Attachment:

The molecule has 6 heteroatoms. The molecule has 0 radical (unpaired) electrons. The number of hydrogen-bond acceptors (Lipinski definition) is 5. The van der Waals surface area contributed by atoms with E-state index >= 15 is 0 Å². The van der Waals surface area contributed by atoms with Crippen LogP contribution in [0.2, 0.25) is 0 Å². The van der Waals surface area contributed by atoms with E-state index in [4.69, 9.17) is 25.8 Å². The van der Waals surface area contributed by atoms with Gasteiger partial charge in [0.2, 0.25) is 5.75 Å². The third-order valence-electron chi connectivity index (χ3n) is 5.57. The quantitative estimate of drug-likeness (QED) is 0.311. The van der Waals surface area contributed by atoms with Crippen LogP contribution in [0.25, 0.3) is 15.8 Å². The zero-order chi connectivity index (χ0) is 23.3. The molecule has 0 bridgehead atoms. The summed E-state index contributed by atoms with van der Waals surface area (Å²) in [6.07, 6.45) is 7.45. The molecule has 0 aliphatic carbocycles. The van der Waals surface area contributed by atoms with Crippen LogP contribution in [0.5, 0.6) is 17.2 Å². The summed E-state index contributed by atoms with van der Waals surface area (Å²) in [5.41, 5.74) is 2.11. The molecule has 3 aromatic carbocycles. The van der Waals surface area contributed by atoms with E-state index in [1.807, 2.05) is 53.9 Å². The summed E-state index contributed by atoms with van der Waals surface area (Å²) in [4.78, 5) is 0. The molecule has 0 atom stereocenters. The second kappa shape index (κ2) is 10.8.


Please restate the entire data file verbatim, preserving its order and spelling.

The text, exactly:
The molecule has 6 heteroatoms. The molecule has 0 radical (unpaired) electrons. The number of hydrogen-bond acceptors (Lipinski definition) is 5. The van der Waals surface area contributed by atoms with E-state index >= 15 is 0 Å². The van der Waals surface area contributed by atoms with Crippen LogP contribution in [0.2, 0.25) is 0 Å². The van der Waals surface area contributed by atoms with E-state index in [4.69, 9.17) is 25.8 Å². The van der Waals surface area contributed by atoms with Gasteiger partial charge in [0.2, 0.25) is 5.75 Å². The third-order valence-electron chi connectivity index (χ3n) is 5.57. The quantitative estimate of drug-likeness (QED) is 0.311. The van der Waals surface area contributed by atoms with Crippen LogP contribution in [0.25, 0.3) is 15.8 Å². The zero-order chi connectivity index (χ0) is 23.3. The molecule has 0 bridgehead atoms. The summed E-state index contributed by atoms with van der Waals surface area (Å²) in [6.07, 6.45) is 7.45. The molecule has 0 aliphatic carbocycles. The van der Waals surface area contributed by atoms with Crippen LogP contribution in [0.5, 0.6) is 17.2 Å². The summed E-state index contributed by atoms with van der Waals surface area (Å²) in [5.41, 5.74) is 2.11. The molecule has 3 aromatic carbocycles. The van der Waals surface area contributed by atoms with E-state index in [1.807, 2.05) is 53.9 Å². The summed E-state index contributed by atoms with van der Waals surface area (Å²) in [4.78, 5) is 0. The molecule has 0 atom stereocenters. The second kappa shape index (κ2) is 10.8.